We started this 2-part article last week by discussing how to choose the right course to use for this type of training, and we’ll finish up this week with tips for how to make the most of the circuit you’ve chosen.
Save your hill circuit for days when you want to climb hard. Don’t ride it casually. If you associate it with hard work, you’ll be primed to make a strong effort when it’s time to ride there. It’s a little like Pavlov’s dog, but instead of salivating on cue, you’ll be slobbering as you hammer over the hardest hill.
Ride the circuit both ways. Variety isn’t this workout’s primary attraction. You want to develop a blue-collar routine of work on cue. But riding the circuit both clockwise and counterclockwise gives you different gradients because most hills are steeper or longer on one side than the other. If you have an out-and-back course, you’ll automatically see both sides of each climb.
Get a training partner or 2 to ride with you. Solo slogging up climbs very quickly becomes a mental challenge. It can drain your enthusiasm. When that happens, your workouts get slower and less effective. So, find some like-minded masochists to share your hill circuit. Competition will heat up the pace, stop you from dwelling on every second of your effort and boost your rate of improvement.
Use different climbing techniques. Do the ascents in a variety of ways—big gears, small gears, seated on the tip of the saddle or at the rear, standing or sitting, with a still upper body or pulling rhythmically on the handlebar with each pedal stroke. Over time, you’ll find the techniques that work best for you in different situations.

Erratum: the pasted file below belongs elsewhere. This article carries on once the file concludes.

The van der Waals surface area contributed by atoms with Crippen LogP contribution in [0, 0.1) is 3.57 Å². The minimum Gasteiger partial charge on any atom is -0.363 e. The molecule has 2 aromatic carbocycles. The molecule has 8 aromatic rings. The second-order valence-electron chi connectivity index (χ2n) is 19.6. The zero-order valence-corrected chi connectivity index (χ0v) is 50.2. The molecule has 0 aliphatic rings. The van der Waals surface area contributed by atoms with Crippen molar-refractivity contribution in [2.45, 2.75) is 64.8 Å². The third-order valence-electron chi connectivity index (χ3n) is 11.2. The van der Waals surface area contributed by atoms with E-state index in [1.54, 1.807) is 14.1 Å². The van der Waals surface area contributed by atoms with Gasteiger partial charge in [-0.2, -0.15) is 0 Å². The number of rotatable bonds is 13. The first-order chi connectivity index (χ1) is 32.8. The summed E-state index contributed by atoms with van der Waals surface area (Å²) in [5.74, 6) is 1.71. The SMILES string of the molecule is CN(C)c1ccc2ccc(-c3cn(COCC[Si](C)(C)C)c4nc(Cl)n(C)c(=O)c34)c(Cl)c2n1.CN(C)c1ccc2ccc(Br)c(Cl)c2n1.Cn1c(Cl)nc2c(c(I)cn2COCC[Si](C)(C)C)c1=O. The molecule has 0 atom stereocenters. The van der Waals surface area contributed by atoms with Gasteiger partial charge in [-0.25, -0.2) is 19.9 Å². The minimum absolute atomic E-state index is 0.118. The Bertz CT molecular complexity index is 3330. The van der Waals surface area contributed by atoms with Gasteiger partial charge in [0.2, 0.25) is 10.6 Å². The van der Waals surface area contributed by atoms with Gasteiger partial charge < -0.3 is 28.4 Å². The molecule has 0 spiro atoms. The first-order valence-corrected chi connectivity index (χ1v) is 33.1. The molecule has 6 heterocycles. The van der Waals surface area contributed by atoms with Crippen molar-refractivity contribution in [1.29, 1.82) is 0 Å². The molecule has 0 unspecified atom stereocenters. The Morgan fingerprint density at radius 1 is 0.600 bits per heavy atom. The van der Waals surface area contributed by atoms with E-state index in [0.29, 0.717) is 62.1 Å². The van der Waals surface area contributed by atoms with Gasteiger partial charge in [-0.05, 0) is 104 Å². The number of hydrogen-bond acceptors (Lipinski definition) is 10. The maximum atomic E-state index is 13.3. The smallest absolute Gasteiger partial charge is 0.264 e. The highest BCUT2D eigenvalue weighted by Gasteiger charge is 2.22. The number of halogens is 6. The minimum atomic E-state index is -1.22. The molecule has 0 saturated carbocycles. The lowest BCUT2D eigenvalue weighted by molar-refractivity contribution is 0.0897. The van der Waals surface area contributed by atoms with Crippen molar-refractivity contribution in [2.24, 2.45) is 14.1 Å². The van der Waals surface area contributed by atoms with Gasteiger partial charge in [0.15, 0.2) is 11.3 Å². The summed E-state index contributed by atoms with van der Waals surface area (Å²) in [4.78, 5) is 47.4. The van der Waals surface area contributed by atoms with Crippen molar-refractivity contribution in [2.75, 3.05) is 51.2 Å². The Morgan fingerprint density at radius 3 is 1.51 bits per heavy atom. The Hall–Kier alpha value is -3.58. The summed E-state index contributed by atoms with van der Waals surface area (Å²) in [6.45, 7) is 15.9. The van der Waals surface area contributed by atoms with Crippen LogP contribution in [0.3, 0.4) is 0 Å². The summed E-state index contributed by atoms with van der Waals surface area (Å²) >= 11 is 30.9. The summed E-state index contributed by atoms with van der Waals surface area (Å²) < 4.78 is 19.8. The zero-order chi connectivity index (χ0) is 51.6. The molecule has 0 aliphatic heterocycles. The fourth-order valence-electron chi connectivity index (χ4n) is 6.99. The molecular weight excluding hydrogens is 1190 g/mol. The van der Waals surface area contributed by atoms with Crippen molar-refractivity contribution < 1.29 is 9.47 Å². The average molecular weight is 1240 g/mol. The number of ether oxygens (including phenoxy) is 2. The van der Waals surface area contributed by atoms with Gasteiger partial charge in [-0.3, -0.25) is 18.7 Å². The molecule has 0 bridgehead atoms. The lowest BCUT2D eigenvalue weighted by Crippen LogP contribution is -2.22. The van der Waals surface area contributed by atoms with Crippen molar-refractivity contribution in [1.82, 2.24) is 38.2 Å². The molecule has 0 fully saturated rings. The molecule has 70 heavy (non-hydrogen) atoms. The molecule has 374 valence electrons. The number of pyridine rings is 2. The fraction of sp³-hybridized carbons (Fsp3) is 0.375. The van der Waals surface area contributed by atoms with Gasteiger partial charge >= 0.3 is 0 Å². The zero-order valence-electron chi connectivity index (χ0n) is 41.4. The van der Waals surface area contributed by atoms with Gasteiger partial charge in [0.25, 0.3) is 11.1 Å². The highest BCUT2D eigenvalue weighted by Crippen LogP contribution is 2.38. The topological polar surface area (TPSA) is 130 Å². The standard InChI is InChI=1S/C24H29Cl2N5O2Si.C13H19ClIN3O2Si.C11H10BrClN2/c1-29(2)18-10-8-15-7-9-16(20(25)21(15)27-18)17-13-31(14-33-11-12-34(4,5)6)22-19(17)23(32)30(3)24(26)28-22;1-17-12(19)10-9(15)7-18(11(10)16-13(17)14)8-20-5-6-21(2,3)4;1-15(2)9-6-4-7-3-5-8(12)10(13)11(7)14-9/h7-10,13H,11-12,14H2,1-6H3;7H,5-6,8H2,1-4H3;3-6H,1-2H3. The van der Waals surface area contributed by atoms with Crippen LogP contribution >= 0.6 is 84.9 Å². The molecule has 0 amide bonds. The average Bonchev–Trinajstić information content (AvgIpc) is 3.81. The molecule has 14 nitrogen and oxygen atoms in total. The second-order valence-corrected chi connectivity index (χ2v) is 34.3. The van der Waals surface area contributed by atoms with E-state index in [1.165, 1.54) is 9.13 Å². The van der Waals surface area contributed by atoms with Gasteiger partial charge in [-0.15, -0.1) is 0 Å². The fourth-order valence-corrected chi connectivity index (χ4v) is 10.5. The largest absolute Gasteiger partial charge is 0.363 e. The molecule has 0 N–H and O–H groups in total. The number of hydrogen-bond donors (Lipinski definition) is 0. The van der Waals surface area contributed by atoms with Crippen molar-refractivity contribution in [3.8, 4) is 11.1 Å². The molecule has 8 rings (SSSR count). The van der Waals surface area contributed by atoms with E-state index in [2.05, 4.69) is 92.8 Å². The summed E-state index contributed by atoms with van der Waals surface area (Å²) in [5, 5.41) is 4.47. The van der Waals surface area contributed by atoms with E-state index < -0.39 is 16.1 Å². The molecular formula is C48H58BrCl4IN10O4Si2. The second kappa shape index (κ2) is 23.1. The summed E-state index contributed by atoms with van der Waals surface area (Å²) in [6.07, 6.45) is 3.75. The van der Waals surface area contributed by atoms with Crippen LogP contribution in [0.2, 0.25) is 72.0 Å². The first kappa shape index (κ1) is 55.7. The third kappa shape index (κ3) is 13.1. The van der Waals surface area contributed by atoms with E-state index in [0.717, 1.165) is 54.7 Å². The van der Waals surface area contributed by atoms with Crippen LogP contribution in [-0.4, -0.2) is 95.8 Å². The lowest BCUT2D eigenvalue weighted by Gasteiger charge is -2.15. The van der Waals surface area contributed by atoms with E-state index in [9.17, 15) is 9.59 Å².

Don’t overgear. Unless you’re doing specific, big-gear/low-cadence intervals, don’t let your cadence drop below 80 rpm on these climbs. If your loop has very steep hills, you may need a lower gear than you usually employ. In this case, buy a training wheel and cassette with the bigger cogs. Change to your “climbing wheel” before each hill workout.
Practice standing. Heavier riders usually climb seated. When legs don’t have to support bodyweight, more energy can go into getting up the hill. But regardless of how much heft you’re hauling, it pays to stand some of the time for variety, getting over steeper pitches and to give your butt a rest.
Ride the circuit only when you’re fresh. You won’t get anything positive out of the training if you force yourself to hammer when your legs are dead.
Hydrate and eat. Make sure you carry enough food and fluids to see you through the workout. If you ride for 45 minutes to get to your circuit, then spend another hour in the hills, you still have to ride back. If you emptied your bottles and didn’t bring a snack to eat after the final climb, you’ll be bonked before you get home. You need about 300 calories per hour to ride long and hard. That’s equal to an energy bar and bottle of sports drink every 60 minutes.
Don’t keep a record of average time or speed. They’re all but meaningless for this training. When you push hills hard, you have to ride the descents and flats easily to recover. Better to time yourself on the uphills to track improvement while ignoring your total-ride numbers. Beware, though, that speed on climbs can be misleading on a windy day. It can vary considerably for the same power output.